Advertisement

Maize Transformation Using the Morphogenic Genes Baby Boom and Wuschel2

  • Todd Jones
  • Keith Lowe
  • George Hoerster
  • Ajith Anand
  • Emily Wu
  • Ning Wang
  • Maren Arling
  • Brian Lenderts
  • William Gordon-Kamm
Protocol
Part of the Methods in Molecular Biology book series (MIMB, volume 1864)

Abstract

Despite the fact that maize transformation has been available for over 25 years, the technology has remained too specialized, labor-intensive, and inefficient to be useful for the majority of academic labs. Compounding this problem, future demands in maize genome engineering will likely require a step change beyond what researchers view as “traditional” maize transformation methods. Recently, we published on our use of constitutively expressed morphogenic transcription factors Baby Boom (Bbm) and Wuschel2 (Wus2) to improve maize transformation, which requires CRE-mediated excision before regeneration of healthy, fertile T0 plants. Moving beyond this first-generation system, we have developed a new expression system for Bbm and Wus2, using a non-constitutive maize phospholipid transferase protein promoter (Pltppro) driving Bbm expression and a maize auxin-inducible promoter (Axig1pro) for WUS2 expression. Using this combination of expression cassettes, abundant somatic embryos rapidly form on the scutella of Agrobacterium-transformed zygotic immature embryos. These somatic embryos are uniformly transformed and can be directly germinated into plants without a callus phase. Transformed plants are sent to the greenhouse in as little as 1 month, and these T0 plants match the seed-derived phenotype for the inbred and are fertile. T1 seeds germinate normally and have a uniformly wild-type inbred phenotype. This new system represents a rapid, user-friendly transformation process that can potentially facilitate high-throughput production of transgenic T0 plants in B73, Mo17, and the recently developed Fast-Flowering Mini-Maize.

Key words

Maize Transformation Bbm Wus2 PLTPpro Axig1pro Morphogenic genes 

References

  1. 1.
    Songstad DD, Armstrong CL, Peterson WL, Hairston B, Hinchee MAW (1996) Production of transgenic maize plants and progeny by bombardment of Hi-II immature embryos. In Vitro Cell Dev Biol Plant 32:179–183CrossRefGoogle Scholar
  2. 2.
    Lowe K, Wu E, Wang N, Hoerster G, Hastings C, Cho M-J, Scelonge C, Lenderts B, Chamberlin M, Cushatt J, Wang L, Ryan L, Khan T, Chow-Yiu J, Hua W, Yu M, Bahn J, Bao Z, Brink K, Igo E, Rudrappa B, Shamseer PM, Bruce W, Newman L, Shen B, Zheng P, Bidney D, Falco C, Register J, Zhao Z-Y, Xu D, Jones T, Gordon-Kamm W (2016) Morphogenic regulators Baby boom and Wuschel improve monocot transformation. Plant Cell 28:1–19CrossRefGoogle Scholar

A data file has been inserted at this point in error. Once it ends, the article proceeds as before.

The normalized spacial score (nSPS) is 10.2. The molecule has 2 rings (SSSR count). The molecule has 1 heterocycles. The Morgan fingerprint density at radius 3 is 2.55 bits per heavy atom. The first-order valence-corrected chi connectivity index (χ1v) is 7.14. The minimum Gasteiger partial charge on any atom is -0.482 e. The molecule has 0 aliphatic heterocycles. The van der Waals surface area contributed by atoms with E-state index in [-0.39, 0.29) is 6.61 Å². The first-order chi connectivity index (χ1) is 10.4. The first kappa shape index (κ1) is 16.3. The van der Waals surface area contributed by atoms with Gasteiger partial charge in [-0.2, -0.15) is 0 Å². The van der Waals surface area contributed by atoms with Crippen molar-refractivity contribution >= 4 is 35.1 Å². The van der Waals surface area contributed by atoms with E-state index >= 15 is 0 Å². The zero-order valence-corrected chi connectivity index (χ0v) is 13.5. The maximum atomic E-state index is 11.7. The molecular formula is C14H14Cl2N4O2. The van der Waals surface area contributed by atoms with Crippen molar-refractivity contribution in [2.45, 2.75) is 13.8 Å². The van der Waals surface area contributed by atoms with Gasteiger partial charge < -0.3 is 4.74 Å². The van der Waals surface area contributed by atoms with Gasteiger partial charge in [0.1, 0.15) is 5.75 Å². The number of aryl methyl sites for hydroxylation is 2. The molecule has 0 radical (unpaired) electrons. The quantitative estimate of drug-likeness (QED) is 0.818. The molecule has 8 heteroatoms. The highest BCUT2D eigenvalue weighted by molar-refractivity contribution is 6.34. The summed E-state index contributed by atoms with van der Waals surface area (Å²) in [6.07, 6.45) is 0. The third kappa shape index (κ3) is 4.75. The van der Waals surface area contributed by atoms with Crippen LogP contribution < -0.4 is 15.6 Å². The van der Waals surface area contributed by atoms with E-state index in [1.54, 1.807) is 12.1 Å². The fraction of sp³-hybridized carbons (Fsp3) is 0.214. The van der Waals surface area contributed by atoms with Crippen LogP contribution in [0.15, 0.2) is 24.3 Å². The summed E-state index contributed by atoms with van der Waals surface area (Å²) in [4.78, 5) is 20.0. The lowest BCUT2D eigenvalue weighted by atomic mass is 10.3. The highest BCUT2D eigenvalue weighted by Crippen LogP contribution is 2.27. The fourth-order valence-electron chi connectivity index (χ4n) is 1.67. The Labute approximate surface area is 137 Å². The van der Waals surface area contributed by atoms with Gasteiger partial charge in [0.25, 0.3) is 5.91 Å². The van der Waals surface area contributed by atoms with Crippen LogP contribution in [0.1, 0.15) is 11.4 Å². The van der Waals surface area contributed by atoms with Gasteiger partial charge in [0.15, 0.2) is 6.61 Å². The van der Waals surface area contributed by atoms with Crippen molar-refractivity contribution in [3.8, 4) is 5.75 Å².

3. 3.
    Lowe K, La Rota M, Hoerster G, Hastings C, Wang N, Chamberlin M, Wu E, Jones T, Gordon-Kamm W (2018) Rapid genotype independent maize transformation via direct somatic embryogenesis. In Vitro Cell Dev Biol Plant 54(3):240–252CrossRefGoogle Scholar
  4. 4.
    Garnaat C, Lowe K, Roth B (2002) Zm-AXIG1-specific polynucleotides and methods of use. WO2002006499Google Scholar
  5. 5.
    McCaw ME, Wallace JG, Albert PS, Buckler ES, Birchler JA (2016) Fast-flowering mini-maize: seed to seed in 60 days. Genetics 204:35.  https://doi.org/10.1534/genetics.116.191726 CrossRefPubMedPubMedCentralGoogle Scholar
  6. 6.
    Anand A, Bass SH, Cho H-J, Klein TM, Lassner M, McBride KE (2017) Methods and compositions of improved plant transformation. PCT/US2016/049132Google Scholar
  7. 7.
    Yang H, Schmuke JJ, Flagg LM, Roberts JK, Allen EM, Ivashuta S, Gilbertson LA, Armstrong TA, Christian AT (2009) A novel real-time polymerase chain reaction method for high throughput quantification of small regulatory RNAs. Plant Biotechnol J 7:621–630CrossRefGoogle Scholar
  8. 8.
    Truett GE, Heeger P, Mynatt RL, Truett AA, Walker JA, Warmman ML (2000) Preparation of PCR-quality mouse genomic DNA with hot sodium hydroxide and tris (HotSHOT). BioTechniques 29:52–54CrossRefGoogle Scholar
  9. 9.
    Livak KJ, Schmittgen TD (2001) Analysis of relative gene expression data using real-time quantitative PCR and the 2(−Delta Delta C(T)) method. Methods 25:402–408CrossRefGoogle Scholar
  10. 10.
    Boutilier K, Offringa R, Sharma VK, Kieft H, Ouellet T, Zhang L, Hattori J, Liu CM, van Lammeren AA, Miki BL, Custers JB, van Lookeren Campagne MM (2002) Ectopic expression of BABY BOOM triggers a conversion from vegetative to embryonic growth. Plant Cell 14:1737–1749CrossRefGoogle Scholar
  11. 11.
    Gordon-Kamm WJ, Helentjaris TG, Lowe KS, Shen B, Tarczynski MC Zheng P (2005) Ap2 domain transcription factor Odp2 (ovule development protein 2) and methods of use. Patent no. WO2005/075655-A2Google Scholar
  12. 12.
    Laux T, Mayer KF, Berger J, Jürgens G (1996) The WUSCHEL gene is required for shoot and floral meristem integrity in Arabidopsis. Development 122:87–96PubMedGoogle Scholar
  13. 13.
    Gallois JL, Woodward C, Reddy GV, Sablowski R (2002) Combined SHOOT MERISTEMLESS and WUSCHEL trigger ectopic organogenesis in Arabidopsis. Development 129:3207–3217PubMedGoogle Scholar
  14. 14.
    Lowe KS, Cahoon RE, Scelong CJ, Tao Y, Gordon-Kamm WJ, Bruce WB, Newman LJ (2007) Wuschel (WUS) Gene Homologs Patent No US7256322Google Scholar

Copyright information

© Springer Science+Business Media, LLC, part of Springer Nature 2019

Authors and Affiliations

  • Todd Jones
    • 1
  • Keith Lowe
    • 1
  • George Hoerster
    • 1
  • Ajith Anand
    • 1
  • Emily Wu
    • 1
  • Ning Wang
    • 1
  • Maren Arling
    • 1
  • Brian Lenderts
    • 1
  • William Gordon-Kamm
    • 1
  1. 1.Corteva Agriscience™Agriculture Division of DowDuPont™JohnstonUSA

Personalised recommendations